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Is there NO treatment for severe sepsis?

Amin Bredan (UGent) and Anje Cauwels (UGent)
(2008) LIBYAN JOURNAL OF MEDICINE. 3(1). p.34-38
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Abstract
Sepsis is a systemic inflammatory response syndrome in the presence of suspected or proven infection, and it may progress to or encompass organ failure (severe sepsis) and hypotension (septic shock). Clinicians possess an arsenal of supportive measures to combat severe sepsis and septic shock, and some success, albeit controversial, has been achieved by using low doses of corticosteroids or recombinant human activated protein C. However, a truly effective mediator-directed specific treatment has not been developed yet. Treatment with low doses of corticosteroids or with recombinant human activated protein C remains controversial and its success very limited. Attempts to treat shock by blocking LPS, TNF or IL-1 were unsuccessful, as were attempts to use interferon-gamma or granulocyte colony stimulating factor. Inhibiting nitric oxide synthases held promise but met with considerable difficulties. Scavenging excess nitric oxide or targeting molecules downstream of inducible nitric oxide synthase, such as soluble guanylate cyclase or potassium channels, might offer other alternatives.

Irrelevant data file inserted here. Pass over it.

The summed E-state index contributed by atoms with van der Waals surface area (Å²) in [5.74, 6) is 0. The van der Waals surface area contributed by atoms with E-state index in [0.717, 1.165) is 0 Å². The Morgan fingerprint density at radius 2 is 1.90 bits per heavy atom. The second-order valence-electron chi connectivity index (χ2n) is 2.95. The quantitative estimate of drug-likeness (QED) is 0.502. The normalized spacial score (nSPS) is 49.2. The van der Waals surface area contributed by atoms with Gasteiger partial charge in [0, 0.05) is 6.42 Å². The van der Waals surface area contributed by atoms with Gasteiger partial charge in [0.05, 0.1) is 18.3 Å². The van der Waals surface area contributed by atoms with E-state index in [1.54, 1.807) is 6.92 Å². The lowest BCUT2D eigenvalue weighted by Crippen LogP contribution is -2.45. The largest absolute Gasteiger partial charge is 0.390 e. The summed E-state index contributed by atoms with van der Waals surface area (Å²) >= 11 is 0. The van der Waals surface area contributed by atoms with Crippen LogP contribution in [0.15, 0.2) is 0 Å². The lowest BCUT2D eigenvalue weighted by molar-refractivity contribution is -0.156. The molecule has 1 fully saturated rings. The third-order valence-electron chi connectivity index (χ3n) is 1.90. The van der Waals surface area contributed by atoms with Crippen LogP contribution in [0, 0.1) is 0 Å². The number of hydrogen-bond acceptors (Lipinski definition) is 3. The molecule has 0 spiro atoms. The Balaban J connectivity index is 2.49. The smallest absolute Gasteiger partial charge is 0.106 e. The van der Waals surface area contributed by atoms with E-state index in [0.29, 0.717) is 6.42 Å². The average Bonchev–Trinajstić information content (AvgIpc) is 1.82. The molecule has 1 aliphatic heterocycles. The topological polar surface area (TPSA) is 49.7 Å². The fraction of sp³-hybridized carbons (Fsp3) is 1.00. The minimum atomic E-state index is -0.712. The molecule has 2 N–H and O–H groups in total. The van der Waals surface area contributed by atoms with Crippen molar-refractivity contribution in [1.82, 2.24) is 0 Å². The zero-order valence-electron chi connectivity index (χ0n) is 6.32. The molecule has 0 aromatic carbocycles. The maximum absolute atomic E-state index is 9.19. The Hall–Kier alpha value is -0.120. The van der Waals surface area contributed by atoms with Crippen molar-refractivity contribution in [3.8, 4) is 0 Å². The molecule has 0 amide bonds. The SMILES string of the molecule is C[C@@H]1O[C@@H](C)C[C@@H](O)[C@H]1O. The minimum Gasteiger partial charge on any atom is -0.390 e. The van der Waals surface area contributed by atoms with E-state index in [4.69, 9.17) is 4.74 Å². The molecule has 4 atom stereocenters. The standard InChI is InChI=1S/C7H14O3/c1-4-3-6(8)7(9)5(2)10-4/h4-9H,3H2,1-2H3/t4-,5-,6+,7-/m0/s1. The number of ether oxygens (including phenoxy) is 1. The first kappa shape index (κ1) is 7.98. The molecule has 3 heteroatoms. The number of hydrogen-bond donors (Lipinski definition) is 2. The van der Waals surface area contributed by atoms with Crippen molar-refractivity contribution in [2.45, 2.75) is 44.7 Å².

Keywords
protein C, sepsis, corticosteroids, nitric oxide, NOS

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Citation

Please use this url to cite or link to this publication:

Chicago
Bredan, Amin, and Anje Cauwels. 2008. “Is There NO Treatment for Severe Sepsis?” Libyan Journal of Medicine 3 (1): 34–38.
APA
Bredan, A., & Cauwels, A. (2008). Is there NO treatment for severe sepsis? LIBYAN JOURNAL OF MEDICINE, 3(1), 34–38.
Vancouver
1.
Bredan A, Cauwels A. Is there NO treatment for severe sepsis? LIBYAN JOURNAL OF MEDICINE. 2008;3(1):34–8.
MLA
Bredan, Amin, and Anje Cauwels. “Is There NO Treatment for Severe Sepsis?” LIBYAN JOURNAL OF MEDICINE 3.1 (2008): 34–38. Print.
@article{669385,
  abstract     = {Sepsis is a systemic inflammatory response syndrome in the presence of suspected or proven infection, and it may progress to or encompass organ failure (severe sepsis) and hypotension (septic shock). Clinicians possess an arsenal of supportive measures to combat severe sepsis and septic shock, and some success, albeit controversial, has been achieved by using low doses of corticosteroids or recombinant human activated protein C. However, a truly effective mediator-directed specific treatment has not been developed yet. Treatment with low doses of corticosteroids or with recombinant human activated protein C remains controversial and its success very limited. Attempts to treat shock by blocking LPS, TNF or IL-1 were unsuccessful, as were attempts to use interferon-gamma or granulocyte colony stimulating factor. Inhibiting nitric oxide synthases held promise but met with considerable difficulties. Scavenging excess nitric oxide or targeting molecules downstream of inducible nitric oxide synthase, such as soluble guanylate cyclase or potassium channels, might offer other alternatives.},
  author       = {Bredan, Amin and Cauwels, Anje},
  issn         = {1993-2820},
  journal      = {LIBYAN JOURNAL OF MEDICINE},
  keyword      = {protein C,sepsis,corticosteroids,nitric oxide,NOS},
  language     = {eng},
  number       = {1},
  pages        = {34--38},
  title        = {Is there NO treatment for severe sepsis?},
  volume       = {3},
  year         = {2008},
}

Web of Science
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